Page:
Immunological alterations may led to the reduction in capacity and endurance levels in elite athletes by e.g. increased susceptibility to infections. There is a need to explain the impact of intensive physical effort on the CD4+ memory T cell subsets.
Fourteen participants median aged 19 years old (range 17–21 years) were recruited form Pogoń Szczecin S.A., soccer club. They performed progressive efficiency test on mechanical treadmill until exhaustion twice: during preparatory phases to spring and autumn competition rounds. We examined the influence of exhaustive effort on the selected CD45+, especially CD4+ memory T cell subsets and inflammation markers determined before, just after the test and during recovery time.
Significant changes in total CD45+ cells and decrease in T lymphocytes percentage after the run was observed. Significant fluctuations in T cells’ distribution were related not only to the changes in Th or Tc subsets but also to increase in naïve T cell percentage during recovery. Increase in TNF-α and IL-8 post-exercise, IL-6 and IL-10 plasma levels in recovery was also found.
The novel finding of our study is that the run performed on mechanical treadmill caused a significant release of CD4+ T naïve cells into circulation. Post-exercise increase in circulating NK cells is related with fast biological response to maximal effort. However, at the same time an alternative mechanism enhancing inflammation is involved.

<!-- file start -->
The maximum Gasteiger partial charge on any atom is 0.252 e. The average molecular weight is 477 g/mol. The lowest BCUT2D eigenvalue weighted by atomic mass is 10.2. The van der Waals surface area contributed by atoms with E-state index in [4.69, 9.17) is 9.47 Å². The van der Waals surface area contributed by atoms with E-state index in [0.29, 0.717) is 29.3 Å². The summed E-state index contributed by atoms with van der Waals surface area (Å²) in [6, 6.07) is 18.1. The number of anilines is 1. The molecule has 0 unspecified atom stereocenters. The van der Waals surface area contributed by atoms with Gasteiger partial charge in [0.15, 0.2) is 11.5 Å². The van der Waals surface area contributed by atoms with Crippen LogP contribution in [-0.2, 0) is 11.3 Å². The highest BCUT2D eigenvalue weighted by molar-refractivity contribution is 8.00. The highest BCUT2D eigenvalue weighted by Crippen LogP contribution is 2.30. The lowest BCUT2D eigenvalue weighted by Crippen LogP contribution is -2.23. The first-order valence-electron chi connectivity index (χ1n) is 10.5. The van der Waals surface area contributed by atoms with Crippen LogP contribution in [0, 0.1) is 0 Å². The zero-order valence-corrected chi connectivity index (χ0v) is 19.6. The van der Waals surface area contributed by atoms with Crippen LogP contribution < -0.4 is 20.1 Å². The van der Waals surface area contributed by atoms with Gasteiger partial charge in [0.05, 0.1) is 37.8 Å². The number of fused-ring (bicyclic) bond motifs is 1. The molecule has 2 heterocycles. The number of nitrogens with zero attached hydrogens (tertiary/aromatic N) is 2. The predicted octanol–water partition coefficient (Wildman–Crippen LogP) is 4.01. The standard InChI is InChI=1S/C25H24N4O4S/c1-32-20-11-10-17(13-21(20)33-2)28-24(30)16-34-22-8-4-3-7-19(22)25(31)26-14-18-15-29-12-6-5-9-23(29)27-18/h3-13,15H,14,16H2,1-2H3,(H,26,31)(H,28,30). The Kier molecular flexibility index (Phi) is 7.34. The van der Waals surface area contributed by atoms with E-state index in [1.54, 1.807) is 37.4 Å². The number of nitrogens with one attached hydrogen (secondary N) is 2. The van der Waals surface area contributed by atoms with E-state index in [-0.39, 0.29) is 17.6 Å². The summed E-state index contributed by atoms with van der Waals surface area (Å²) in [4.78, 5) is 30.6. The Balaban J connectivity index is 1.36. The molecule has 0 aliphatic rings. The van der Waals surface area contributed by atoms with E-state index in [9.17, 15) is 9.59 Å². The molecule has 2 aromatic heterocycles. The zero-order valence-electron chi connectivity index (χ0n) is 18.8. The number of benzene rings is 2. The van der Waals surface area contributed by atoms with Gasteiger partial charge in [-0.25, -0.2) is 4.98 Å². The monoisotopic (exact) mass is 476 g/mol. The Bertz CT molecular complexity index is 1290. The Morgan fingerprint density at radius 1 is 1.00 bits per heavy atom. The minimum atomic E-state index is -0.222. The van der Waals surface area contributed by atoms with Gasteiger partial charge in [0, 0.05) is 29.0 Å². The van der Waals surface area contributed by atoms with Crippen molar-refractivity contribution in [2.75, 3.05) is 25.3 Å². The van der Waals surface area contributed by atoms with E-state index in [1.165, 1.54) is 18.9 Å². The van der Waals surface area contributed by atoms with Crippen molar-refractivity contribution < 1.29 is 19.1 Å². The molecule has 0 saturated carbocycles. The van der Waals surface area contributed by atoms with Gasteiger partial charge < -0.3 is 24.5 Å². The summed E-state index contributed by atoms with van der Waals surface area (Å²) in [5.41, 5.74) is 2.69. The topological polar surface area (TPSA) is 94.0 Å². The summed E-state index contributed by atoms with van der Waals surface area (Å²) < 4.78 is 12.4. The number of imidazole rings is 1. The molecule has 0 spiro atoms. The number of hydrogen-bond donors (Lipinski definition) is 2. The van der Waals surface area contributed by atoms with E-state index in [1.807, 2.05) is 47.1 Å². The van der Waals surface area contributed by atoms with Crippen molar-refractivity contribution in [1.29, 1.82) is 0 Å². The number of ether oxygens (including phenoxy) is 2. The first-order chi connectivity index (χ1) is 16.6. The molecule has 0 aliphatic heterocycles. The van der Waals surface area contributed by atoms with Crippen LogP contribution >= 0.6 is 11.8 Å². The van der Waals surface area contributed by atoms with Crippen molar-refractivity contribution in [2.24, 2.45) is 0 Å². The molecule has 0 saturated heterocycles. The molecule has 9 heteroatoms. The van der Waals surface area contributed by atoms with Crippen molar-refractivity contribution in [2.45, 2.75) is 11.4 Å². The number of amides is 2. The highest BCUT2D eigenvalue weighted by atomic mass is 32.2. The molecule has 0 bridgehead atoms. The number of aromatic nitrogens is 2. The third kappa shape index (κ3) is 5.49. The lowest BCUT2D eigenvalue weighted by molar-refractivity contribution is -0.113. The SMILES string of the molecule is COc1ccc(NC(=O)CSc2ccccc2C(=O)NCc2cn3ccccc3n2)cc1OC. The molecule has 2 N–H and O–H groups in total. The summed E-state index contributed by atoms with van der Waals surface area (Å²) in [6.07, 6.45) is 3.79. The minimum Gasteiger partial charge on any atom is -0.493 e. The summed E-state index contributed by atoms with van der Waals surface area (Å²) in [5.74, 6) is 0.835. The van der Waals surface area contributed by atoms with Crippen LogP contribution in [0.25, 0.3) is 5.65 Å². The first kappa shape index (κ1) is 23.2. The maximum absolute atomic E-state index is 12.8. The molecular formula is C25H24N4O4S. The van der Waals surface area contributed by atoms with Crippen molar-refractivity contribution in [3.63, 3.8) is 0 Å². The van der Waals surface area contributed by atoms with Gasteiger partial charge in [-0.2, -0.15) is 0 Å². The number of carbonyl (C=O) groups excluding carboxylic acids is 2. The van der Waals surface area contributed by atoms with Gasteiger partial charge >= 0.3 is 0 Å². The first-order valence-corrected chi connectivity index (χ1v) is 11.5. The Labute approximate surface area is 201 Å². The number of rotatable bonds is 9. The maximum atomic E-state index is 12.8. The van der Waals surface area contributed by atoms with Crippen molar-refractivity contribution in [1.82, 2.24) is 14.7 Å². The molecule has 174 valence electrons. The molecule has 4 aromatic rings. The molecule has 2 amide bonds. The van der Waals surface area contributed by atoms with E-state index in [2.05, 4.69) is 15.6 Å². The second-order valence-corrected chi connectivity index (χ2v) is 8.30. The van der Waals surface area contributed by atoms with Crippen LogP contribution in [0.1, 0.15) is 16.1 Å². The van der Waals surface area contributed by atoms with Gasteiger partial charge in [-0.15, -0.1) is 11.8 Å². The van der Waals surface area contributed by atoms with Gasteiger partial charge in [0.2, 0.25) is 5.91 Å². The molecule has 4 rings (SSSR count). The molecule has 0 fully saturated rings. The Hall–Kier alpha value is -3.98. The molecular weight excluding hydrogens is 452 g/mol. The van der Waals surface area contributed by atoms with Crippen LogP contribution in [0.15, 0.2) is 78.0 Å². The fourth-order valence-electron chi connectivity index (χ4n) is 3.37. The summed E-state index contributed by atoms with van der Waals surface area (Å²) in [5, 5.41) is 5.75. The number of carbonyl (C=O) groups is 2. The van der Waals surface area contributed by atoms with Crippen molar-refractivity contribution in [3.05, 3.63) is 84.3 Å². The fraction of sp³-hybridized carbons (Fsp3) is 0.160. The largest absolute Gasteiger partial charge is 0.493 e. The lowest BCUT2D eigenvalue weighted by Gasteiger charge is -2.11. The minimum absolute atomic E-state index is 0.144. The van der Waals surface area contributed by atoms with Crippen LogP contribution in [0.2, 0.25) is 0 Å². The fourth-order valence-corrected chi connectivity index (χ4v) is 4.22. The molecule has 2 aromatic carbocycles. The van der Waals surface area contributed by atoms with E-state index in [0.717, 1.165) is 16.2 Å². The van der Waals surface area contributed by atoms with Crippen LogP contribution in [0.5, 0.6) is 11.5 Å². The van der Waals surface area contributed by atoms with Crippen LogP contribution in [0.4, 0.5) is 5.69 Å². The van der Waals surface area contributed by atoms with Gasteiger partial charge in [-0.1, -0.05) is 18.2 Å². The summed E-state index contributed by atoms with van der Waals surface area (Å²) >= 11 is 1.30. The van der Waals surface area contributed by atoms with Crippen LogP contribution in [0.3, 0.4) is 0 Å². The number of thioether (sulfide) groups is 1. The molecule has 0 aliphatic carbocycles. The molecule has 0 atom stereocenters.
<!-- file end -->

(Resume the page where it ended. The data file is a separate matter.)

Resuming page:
During karate fight muscles work at a very high intensity, and their contractions are extremely strong. The movement pattern contains a great number of feints, dodges, frequent changes in movements’ tempo and direction, hits and kicks, all of which is highly stressful for athlete’s organism, including the immune system.
T lymphocyte subsets’ distribution and selected cytokines in peripheral blood of three elite karate athletes aged 30 years old (range 21–31 years) with minimum 15 years of training experience were analysed in two experiments: at the beginning of the preparatory phase (a progressive test until exhaustion; an analysis of immune system’s selected parameters and cardiorespiratory fitness measures, including VO2max, VE, AT, MVV, MET, Rf), and during the start-up period (Karate Championships; an analysis of selected parameters of the immune system).
Maximal effort caused an increase in total lymphocyte percentage (p<0.05). A decrease in Th cells in recovery (p<0.05 compared to post-exercise), and an increase in Th naïve cells in recovery (p<0.05) were observed. A significant increase in CD8+ central memory cells (p<0.05) was found only after the progressive test, and no changes in both central and effector memory subsets of CD4+ cells during the first experiment. An increase (p<0.05) in Treg and Th1 and a decrease (p<0.05) in Th2 cells’ distribution during recovery time were found. Additionally, changes (p<0.05) in TNF-α, IL-6, IL-8, IL-10 and IL-12p70 were observed.
Post-effort disorder in immune balance activated compensation pathways involving CD4+ cells. Treg and Th1 cells seem to be subsets of key importance involved in the anabolic effect of physical effort, at least among karate athletes.